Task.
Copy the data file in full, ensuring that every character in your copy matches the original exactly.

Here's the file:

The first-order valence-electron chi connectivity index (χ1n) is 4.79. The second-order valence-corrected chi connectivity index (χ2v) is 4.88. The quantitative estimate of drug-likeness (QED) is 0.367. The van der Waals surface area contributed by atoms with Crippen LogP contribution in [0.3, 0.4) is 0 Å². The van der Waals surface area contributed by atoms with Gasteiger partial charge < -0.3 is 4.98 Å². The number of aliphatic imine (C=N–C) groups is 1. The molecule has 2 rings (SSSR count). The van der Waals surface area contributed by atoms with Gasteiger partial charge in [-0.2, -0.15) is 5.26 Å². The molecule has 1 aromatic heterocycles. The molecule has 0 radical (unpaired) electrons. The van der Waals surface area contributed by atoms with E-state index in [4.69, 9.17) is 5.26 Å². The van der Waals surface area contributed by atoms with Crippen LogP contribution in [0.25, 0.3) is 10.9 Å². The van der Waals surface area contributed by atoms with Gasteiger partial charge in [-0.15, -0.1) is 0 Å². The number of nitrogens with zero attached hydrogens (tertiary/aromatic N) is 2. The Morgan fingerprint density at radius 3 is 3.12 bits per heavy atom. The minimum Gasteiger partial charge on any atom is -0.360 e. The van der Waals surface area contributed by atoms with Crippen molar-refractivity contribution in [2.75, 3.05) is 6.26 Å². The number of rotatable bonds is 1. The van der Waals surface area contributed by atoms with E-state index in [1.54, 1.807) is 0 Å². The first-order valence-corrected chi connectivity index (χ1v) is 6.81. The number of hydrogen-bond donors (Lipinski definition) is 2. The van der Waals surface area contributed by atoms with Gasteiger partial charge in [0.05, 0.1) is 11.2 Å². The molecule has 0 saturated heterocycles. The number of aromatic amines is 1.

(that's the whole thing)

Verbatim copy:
The first-order valence-electron chi connectivity index (χ1n) is 4.79. The second-order valence-corrected chi connectivity index (χ2v) is 4.88. The quantitative estimate of drug-likeness (QED) is 0.367. The van der Waals surface area contributed by atoms with Crippen LogP contribution in [0.3, 0.4) is 0 Å². The van der Waals surface area contributed by atoms with Gasteiger partial charge < -0.3 is 4.98 Å². The number of aliphatic imine (C=N–C) groups is 1. The molecule has 2 rings (SSSR count). The van der Waals surface area contributed by atoms with Gasteiger partial charge in [-0.2, -0.15) is 5.26 Å². The molecule has 1 aromatic heterocycles. The molecule has 0 radical (unpaired) electrons. The van der Waals surface area contributed by atoms with E-state index in [4.69, 9.17) is 5.26 Å². The van der Waals surface area contributed by atoms with Crippen LogP contribution in [0.25, 0.3) is 10.9 Å². The van der Waals surface area contributed by atoms with Gasteiger partial charge in [-0.15, -0.1) is 0 Å². The number of nitrogens with zero attached hydrogens (tertiary/aromatic N) is 2. The Morgan fingerprint density at radius 3 is 3.12 bits per heavy atom. The minimum Gasteiger partial charge on any atom is -0.360 e. The van der Waals surface area contributed by atoms with Crippen molar-refractivity contribution in [2.75, 3.05) is 6.26 Å². The number of rotatable bonds is 1. The van der Waals surface area contributed by atoms with E-state index in [1.54, 1.807) is 0 Å². The first-order valence-corrected chi connectivity index (χ1v) is 6.81. The number of hydrogen-bond donors (Lipinski definition) is 2. The van der Waals surface area contributed by atoms with Gasteiger partial charge in [0.05, 0.1) is 11.2 Å². The molecule has 0 saturated heterocycles. The number of aromatic amines is 1.